3) The Minneapolis agents' initial thought was to obtain a criminal search warrant, but in order to do so, they needed to get FBI Headquarters' (FBIHQ's) approval in order to ask for DOJ OIPR's approval to contact the United States Attorney's Office in Minnesota. Prior to and even after receipt of information provided by the French, FBIHQ personnel disputed with the Minneapolis agents the existence of probable cause to believe that a criminal violation had occurred/was occurring. As such, FBIHQ personnel refused to contact OIPR to attempt to get the authority. While reasonable minds may differ as to whether probable cause existed prior to receipt of the French intelligence information, it was certainly established after that point and became even greater with successive, more detailed information from the French and other intelligence sources. The two possible criminal violations initially identified by Minneapolis Agents were violations of Title 18 United States Code Section 2332b (Acts of terrorism transcending national boundaries, which, notably, includes "creating a substantial risk of serious bodily injury to any other person by destroying or damaging any structure, conveyance, or other real or personal property within the United States or by attempting or conspiring to destroy or damage any structure, conveyance, or other real or personal property within the United States") and Section 32 (Destruction of aircraft or aircraft facilities). It is important to note that the actual search warrant obtained on September 11th was based on probable cause of a violation of Section 32.1 Notably also, the actual search warrant obtained on September 11th did not include the French intelligence information. Therefore, the only main difference between the information being submitted to FBIHQ from an early date which HQ personnel continued to deem insufficient and the actual criminal search warrant which a federal district judge signed and approved on September 11th, was the fact that, by the time the actual warrant was obtained, suspected terrorists were known to have highjacked planes which they then deliberately crashed into the World Trade Center and the Pentagon. To say then, as has been iterated numerous times, that probable cause did not exist until after the disasterous event occurred, is really to acknowledge that the missing piece of probable cause was only the FBI's (FBIHQ's) failure to appreciate that such an event could occur. The probable cause did not otherwise improve or change. When we went to the United States Attorney's Office that morning of September 11th, in the first hour after the attack, we used a disk containing the same information that had already been provided to FBIHQ; then we quickly added Paragraph 19 which was the little we knew from news reports of the actual attacks that morning. The problem with chalking this all up to the "20-20 hindsight is perfect" problem, (which I, as all attorneys who have been involved in deadly force training or the defense of various lawsuits are fully appreciative of), is that this is not a case of everyone in the FBI failing to appreciate the potential consequences. It is obvious, from my firsthand knowledge of the events and the detailed documentation that exists, that the agents in Minneapolis who were closest to the action and in the best position to gauge the situation locally, did fully appreciate the terrorist risk/danger posed by Moussaoui and his possible co-conspirators even prior to September 11th. Even without knowledge of the Phoenix communication (and any number of other additional intelligence communications that FBIHQ personnel were privy to in their central coordination roles), the Minneapolis agents appreciated the risk. So I think it's very hard for the FBI to offer the "20-20 hindsight" justification for its failure to act! Also intertwined with my reluctance in this case to accept the "20-20 hindsight" rationale is first-hand knowledge that I have of statements made on September 11th, after the first attacks on the World Trade Center had already occurred, made telephonically by the FBI Supervisory Special Agent (SSA) who was the one most involved in the Moussaoui matter and who, up to that point, seemed to have been consistently, almost deliberately thwarting the Minneapolis FBI agents' efforts (see number 5). Even after the attacks had begun, the SSA in question was still attempting to block the search of Moussaoui's computer, characterizing the World Trade Center attacks as a mere coincidence with Misseapolis' prior suspicions about Moussaoui.2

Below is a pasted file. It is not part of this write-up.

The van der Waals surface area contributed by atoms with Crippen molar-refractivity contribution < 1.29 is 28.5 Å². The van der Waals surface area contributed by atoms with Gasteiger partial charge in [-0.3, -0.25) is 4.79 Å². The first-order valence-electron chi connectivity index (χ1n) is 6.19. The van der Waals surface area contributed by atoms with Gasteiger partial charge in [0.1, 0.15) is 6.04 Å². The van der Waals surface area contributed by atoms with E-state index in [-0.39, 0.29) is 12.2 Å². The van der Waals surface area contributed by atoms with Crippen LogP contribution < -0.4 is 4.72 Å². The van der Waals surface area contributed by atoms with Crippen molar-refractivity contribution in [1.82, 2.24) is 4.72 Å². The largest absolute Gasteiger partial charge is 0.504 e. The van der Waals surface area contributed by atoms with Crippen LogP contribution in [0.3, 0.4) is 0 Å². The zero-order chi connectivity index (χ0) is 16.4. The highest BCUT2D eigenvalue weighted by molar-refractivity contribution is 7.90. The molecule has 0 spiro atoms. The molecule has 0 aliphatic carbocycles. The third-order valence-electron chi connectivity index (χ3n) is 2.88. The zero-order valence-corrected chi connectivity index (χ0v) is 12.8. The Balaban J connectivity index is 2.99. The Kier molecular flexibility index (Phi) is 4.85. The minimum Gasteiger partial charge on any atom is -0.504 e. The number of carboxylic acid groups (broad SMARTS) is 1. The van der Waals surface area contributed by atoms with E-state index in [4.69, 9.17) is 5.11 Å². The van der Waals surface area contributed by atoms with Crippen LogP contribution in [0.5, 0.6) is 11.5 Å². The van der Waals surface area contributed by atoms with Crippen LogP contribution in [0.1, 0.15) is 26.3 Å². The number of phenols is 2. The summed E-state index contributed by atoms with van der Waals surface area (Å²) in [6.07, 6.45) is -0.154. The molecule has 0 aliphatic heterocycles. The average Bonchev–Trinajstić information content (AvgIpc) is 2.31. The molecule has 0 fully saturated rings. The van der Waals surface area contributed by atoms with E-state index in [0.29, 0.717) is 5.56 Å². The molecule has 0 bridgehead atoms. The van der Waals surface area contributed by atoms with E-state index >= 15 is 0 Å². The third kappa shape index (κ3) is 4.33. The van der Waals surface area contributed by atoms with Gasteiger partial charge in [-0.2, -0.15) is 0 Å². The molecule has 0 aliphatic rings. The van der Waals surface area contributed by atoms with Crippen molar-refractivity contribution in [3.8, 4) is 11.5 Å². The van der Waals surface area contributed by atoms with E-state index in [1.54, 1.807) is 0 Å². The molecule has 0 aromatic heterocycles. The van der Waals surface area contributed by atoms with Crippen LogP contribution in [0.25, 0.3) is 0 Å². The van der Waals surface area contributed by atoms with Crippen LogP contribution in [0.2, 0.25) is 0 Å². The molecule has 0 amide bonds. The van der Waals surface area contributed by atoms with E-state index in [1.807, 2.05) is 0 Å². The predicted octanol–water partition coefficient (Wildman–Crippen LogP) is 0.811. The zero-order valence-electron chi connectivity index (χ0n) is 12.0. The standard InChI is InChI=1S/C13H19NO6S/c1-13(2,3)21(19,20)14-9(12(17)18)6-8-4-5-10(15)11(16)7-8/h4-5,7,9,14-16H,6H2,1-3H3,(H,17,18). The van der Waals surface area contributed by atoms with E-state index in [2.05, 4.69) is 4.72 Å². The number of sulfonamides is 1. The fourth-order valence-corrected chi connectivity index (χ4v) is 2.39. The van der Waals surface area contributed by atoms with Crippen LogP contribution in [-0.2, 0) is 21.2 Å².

That's some of the letter.  It is not about a 'wall,' it is about people not doing their jobs.  That was too much reality for someone who chose to tell a fairy tale. 

Ranking Members John Conyers was a rare bright spot on the hearing.  He noted, for example, of the secret spaying, "If it weren't for a couple of people leaking, we wouldn't know any of this, as far as I'm concerned."